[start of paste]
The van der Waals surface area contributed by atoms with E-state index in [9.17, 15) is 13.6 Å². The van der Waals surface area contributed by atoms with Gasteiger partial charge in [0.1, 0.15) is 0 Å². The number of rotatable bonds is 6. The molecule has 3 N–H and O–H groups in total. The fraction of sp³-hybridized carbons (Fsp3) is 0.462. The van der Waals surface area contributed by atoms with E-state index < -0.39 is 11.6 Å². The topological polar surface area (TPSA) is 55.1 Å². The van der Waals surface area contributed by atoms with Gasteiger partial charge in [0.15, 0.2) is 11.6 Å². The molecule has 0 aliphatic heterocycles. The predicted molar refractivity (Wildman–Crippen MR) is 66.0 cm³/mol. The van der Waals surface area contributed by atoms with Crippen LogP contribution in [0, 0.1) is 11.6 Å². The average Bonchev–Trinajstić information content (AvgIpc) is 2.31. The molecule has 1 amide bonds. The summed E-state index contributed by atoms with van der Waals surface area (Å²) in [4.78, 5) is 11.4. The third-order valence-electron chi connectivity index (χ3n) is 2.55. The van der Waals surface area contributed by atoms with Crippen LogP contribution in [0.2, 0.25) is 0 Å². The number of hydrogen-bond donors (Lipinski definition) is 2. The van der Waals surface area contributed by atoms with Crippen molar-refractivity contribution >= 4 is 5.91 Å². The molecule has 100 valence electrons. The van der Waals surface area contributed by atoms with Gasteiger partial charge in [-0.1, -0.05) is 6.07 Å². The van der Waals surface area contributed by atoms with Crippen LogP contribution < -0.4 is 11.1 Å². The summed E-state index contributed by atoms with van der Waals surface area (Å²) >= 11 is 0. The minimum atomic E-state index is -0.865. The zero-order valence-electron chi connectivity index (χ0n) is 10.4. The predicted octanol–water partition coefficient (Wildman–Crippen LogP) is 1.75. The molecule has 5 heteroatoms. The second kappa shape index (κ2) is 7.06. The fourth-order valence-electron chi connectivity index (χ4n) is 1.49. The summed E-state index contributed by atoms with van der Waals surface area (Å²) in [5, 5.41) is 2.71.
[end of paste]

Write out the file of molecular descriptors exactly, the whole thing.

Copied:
The van der Waals surface area contributed by atoms with E-state index in [9.17, 15) is 13.6 Å². The van der Waals surface area contributed by atoms with Gasteiger partial charge in [0.1, 0.15) is 0 Å². The number of rotatable bonds is 6. The molecule has 3 N–H and O–H groups in total. The fraction of sp³-hybridized carbons (Fsp3) is 0.462. The van der Waals surface area contributed by atoms with E-state index < -0.39 is 11.6 Å². The topological polar surface area (TPSA) is 55.1 Å². The van der Waals surface area contributed by atoms with Gasteiger partial charge in [0.15, 0.2) is 11.6 Å². The molecule has 0 aliphatic heterocycles. The predicted molar refractivity (Wildman–Crippen MR) is 66.0 cm³/mol. The van der Waals surface area contributed by atoms with Crippen LogP contribution in [0, 0.1) is 11.6 Å². The average Bonchev–Trinajstić information content (AvgIpc) is 2.31. The molecule has 1 amide bonds. The summed E-state index contributed by atoms with van der Waals surface area (Å²) in [4.78, 5) is 11.4. The third-order valence-electron chi connectivity index (χ3n) is 2.55. The van der Waals surface area contributed by atoms with Crippen LogP contribution in [0.2, 0.25) is 0 Å². The number of hydrogen-bond donors (Lipinski definition) is 2. The van der Waals surface area contributed by atoms with Crippen molar-refractivity contribution >= 4 is 5.91 Å². The molecule has 100 valence electrons. The van der Waals surface area contributed by atoms with Gasteiger partial charge in [-0.1, -0.05) is 6.07 Å². The van der Waals surface area contributed by atoms with Crippen LogP contribution < -0.4 is 11.1 Å². The summed E-state index contributed by atoms with van der Waals surface area (Å²) >= 11 is 0. The minimum atomic E-state index is -0.865. The zero-order valence-electron chi connectivity index (χ0n) is 10.4. The predicted octanol–water partition coefficient (Wildman–Crippen LogP) is 1.75. The molecule has 5 heteroatoms. The second kappa shape index (κ2) is 7.06. The fourth-order valence-electron chi connectivity index (χ4n) is 1.49. The summed E-state index contributed by atoms with van der Waals surface area (Å²) in [5, 5.41) is 2.71.